Broomfield Senior Living Owner, LLC v. R.G. Brinkmann Co., 2017 Colo. App. Lexis 261 (March 9, 2017)
R.G. Brinkmann Company, as general contractor, was retained by Sunrise Development, Inc., a major national developer, for the construction of a senior assisted and independent living facility in Broomfield, Colorado. The project was owned by Broomfield Senior Living Owner, LLC.
Section 13.7 of the contract between Brinkmann and Sunrise provided that all claims arising from defects in Brinkmann’s work would be deemed to accrue no later than final completion of the project. On May 15, 2009, the project achieved final completion when a certificate of occupancy was issued. No defects in the project were noted at that time. In the Fall of 2012, however, Broomfield discovered broken sewer pipes at the project. Further investigation revealed a number of defects that Broomfield attributed to Brinkmann’s poor construction.
On July 21, 2014, Broomfield filed a lawsuit asserting various defective workmanship claims against Brinkmann. Brinkmann responded by moving for summary judgment, arguing that under Section 13.7 of its contract with Sunrise, all defective work claims accrued no later than final completion on May 15, 2009 and that Colorado’s two year statute of limitations for civil claims therefore expired on May 15, 2011. The trial court granted Brinkmann’s motion and dismissed Broomfield’s claims.
Broomfield appealed, arguing that Section 13.7 of the contract was void as against policy under the “Homeowner Protection Act” provisions of Colorado’s Construction Defect Reform Act. Specifically, Broomfield cited to two sections of the Act: (1) Section13-80-104(1)(b)(I), which generally provides that construction defect claims accrue at the time the defects were, or reasonably should have been, discovered; and (2) Section 13-20-806(7)(a), which provides for the protection and preservation of “residential property owners’ legal rights and remedies” by voiding any contract clause waiving or limiting a residential property owner’s right to bring construction defect claims within the applicable statute of limitations period. Broomfield thus argued that, taken together, these sections voided Section 13.7 of Brinkmann’s contract because senior living facilities like the project are “residential” and that Broomfield is therefore a “residential property owner” within the meaning of the Act.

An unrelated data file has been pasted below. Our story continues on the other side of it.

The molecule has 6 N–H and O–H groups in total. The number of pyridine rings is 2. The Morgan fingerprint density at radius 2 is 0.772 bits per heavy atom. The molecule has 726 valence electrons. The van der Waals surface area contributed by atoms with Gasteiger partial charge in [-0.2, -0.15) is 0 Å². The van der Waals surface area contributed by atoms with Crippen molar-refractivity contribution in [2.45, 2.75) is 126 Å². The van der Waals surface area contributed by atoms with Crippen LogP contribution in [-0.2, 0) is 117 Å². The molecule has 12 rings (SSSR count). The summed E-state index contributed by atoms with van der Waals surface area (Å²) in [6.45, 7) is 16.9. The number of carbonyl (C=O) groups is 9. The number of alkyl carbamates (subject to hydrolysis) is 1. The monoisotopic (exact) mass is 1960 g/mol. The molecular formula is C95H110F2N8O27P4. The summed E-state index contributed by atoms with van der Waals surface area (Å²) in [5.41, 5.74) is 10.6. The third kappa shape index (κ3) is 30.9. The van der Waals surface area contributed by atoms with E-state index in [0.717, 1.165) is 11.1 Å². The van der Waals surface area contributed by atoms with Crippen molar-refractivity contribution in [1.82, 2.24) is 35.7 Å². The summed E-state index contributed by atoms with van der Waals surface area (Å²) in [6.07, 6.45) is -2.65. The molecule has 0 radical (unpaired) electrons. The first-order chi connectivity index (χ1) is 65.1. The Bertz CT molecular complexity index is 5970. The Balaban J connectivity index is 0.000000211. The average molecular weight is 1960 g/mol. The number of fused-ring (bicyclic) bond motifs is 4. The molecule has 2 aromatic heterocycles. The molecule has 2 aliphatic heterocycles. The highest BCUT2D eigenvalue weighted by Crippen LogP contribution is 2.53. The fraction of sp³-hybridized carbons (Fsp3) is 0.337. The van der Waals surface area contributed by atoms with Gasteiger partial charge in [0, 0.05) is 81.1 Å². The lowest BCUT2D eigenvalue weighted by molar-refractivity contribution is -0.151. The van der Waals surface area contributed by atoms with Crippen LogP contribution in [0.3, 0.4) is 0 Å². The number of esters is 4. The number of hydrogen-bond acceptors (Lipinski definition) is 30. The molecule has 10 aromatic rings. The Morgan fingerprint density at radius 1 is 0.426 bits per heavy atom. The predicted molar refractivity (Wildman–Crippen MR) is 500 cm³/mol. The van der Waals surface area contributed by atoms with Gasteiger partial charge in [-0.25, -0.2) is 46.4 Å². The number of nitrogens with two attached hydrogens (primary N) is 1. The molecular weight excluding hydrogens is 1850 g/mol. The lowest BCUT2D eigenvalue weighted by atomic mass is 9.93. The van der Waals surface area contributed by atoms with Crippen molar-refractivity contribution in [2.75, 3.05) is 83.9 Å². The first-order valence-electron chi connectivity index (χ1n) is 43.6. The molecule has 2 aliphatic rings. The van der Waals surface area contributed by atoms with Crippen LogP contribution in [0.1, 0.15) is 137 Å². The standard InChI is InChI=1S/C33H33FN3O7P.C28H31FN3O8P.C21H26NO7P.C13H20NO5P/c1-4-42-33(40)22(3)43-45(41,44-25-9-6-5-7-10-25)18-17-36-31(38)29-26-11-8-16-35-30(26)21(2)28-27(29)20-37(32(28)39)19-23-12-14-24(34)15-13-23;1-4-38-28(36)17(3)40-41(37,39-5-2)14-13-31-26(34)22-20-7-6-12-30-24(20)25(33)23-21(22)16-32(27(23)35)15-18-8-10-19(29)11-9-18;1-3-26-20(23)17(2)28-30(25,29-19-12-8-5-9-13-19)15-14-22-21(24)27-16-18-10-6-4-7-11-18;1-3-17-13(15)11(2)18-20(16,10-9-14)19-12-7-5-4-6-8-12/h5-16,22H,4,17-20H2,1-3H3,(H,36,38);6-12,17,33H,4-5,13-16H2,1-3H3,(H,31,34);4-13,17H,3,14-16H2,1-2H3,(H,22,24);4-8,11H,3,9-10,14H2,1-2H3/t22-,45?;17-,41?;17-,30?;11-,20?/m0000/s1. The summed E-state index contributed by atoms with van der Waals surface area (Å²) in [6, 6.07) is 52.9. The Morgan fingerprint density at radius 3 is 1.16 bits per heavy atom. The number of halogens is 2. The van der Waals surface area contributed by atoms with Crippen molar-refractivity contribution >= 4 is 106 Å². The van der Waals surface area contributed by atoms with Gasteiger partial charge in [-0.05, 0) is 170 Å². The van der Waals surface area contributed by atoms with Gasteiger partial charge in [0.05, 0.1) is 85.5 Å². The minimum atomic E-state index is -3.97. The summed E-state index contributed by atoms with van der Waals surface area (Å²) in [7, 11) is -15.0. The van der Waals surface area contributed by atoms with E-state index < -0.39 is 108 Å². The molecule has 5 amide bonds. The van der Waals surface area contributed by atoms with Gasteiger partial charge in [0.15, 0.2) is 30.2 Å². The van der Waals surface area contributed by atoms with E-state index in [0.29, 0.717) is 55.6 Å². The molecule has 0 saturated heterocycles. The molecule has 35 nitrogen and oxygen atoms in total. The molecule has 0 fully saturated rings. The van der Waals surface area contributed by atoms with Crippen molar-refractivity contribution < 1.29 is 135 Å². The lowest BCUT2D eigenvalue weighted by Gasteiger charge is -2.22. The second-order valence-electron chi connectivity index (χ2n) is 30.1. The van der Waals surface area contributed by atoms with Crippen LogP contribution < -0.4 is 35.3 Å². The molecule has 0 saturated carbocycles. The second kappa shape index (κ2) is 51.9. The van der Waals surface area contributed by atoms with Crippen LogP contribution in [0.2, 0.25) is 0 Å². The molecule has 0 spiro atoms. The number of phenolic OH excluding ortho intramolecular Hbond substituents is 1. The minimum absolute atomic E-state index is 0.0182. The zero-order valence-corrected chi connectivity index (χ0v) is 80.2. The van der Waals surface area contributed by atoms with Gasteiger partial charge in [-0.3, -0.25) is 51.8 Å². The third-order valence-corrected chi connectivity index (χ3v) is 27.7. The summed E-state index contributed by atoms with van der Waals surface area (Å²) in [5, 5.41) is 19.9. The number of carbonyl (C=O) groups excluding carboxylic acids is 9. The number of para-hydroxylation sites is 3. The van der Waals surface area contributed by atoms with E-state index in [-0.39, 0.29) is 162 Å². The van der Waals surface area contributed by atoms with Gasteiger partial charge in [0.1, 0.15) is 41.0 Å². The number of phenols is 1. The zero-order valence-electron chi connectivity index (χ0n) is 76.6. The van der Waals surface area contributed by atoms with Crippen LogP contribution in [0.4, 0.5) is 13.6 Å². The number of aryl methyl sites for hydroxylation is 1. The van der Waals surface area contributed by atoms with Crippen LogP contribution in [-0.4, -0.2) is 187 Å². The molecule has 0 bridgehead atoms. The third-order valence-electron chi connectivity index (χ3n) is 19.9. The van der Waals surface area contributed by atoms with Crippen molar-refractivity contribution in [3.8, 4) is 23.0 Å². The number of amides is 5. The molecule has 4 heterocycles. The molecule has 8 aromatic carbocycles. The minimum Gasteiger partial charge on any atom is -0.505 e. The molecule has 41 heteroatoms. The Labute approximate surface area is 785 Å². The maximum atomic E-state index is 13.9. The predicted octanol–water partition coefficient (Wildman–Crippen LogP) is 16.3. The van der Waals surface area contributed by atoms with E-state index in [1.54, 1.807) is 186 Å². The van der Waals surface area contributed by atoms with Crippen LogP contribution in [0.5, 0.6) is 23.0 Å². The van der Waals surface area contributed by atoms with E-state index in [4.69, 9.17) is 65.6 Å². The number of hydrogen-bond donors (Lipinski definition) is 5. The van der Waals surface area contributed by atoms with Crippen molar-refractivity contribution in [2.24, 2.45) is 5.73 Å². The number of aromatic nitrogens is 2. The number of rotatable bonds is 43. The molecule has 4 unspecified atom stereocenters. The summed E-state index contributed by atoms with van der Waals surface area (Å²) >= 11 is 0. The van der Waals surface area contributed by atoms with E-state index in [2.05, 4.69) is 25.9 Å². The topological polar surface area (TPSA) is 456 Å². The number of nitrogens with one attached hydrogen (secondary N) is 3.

The Court of Appeals agreed with Broomfield, holding that it was a residential property owner entitled to the protections of the Act. In reaching that conclusion, the Court noted that the term “residential property owner” is not defined in the Act. The Court therefore utilized a number of interpretative aids including dictionary definitions, the project’s zoning classification, similar language used in other statutes, and Colorado common law to conclude that “the term ‘residential’ is unambiguous and means an improvement on a parcel that is used as a dwelling or for living purposes.” Utilizing that definition, the Court held that the project constitutes “residential property” because “the building is used to house senior residents [and] [n]either Brinkmann nor [Broomfield] contest that the senior residents live in the building or use it for any purpose other than ordinary living.”
Brinkmann raised two arguments in opposition. First, it argued that the project could not be considered “residential property” because Broomfield received rental income from the property’s senior residents. Citing to Colorado case law, the Court rejected Brinkmann’s argument and concluded that the “receipt of income does not transform residential use of property into commercial use.”
Second, Brinkmann argued that a commercial entity such as Broomfield was not the type of “residential property owner” that the Act was meant to protect. The Court rejected this argument reasoning that “the term ‘residential’ in § 13-20-806(7) is used to describe the property owned, not to limit its applicability to any specific type of owner, whether an entity or a natural person.” The majority of the Court thus held that the term “residential property owner” was unambiguous and refers to any property, including the project at issue, that is used as a dwelling or for living purposes.
In a concurring opinion, however, Judge Davidson found ambiguity in the Act’s use of the term “homeowner” in its title, but “residential property owner” in its text. He therefore disagreed with the majority’s conclusion that the Act’s language is unambiguous. In resolving this ambiguity, Judge Davidson considered the Act’s legislative history, including senate testimony that the Act was concerned with “vulnerable homeowners ‘buying and purchasing the single largest investment in their lives[.]’” Nonetheless, he viewed the legislative history as a whole as demonstrating that “it was assumed as a given… that a purchaser of ‘residential property’ included not just an individual homeowner, but also the (more sophisticated and far less vulnerable) purchaser of mixed-use and multi-family properties.” Therefore, Judge Davidson concurred in the Court’s judgment because the legislative history made clear that the legislature was on notice that the Act’s protections, as written, would apply beyond individual homeowners.
Accordingly, the Court held that the project constitutes “residential property,” that Broomfield was entitled to the Act’s protections as a “residential property owner,” and that Section 13.7 of the contract was therefore void because it served to limit Broomfield’s right to bring its construction defect claims against Brinkmann.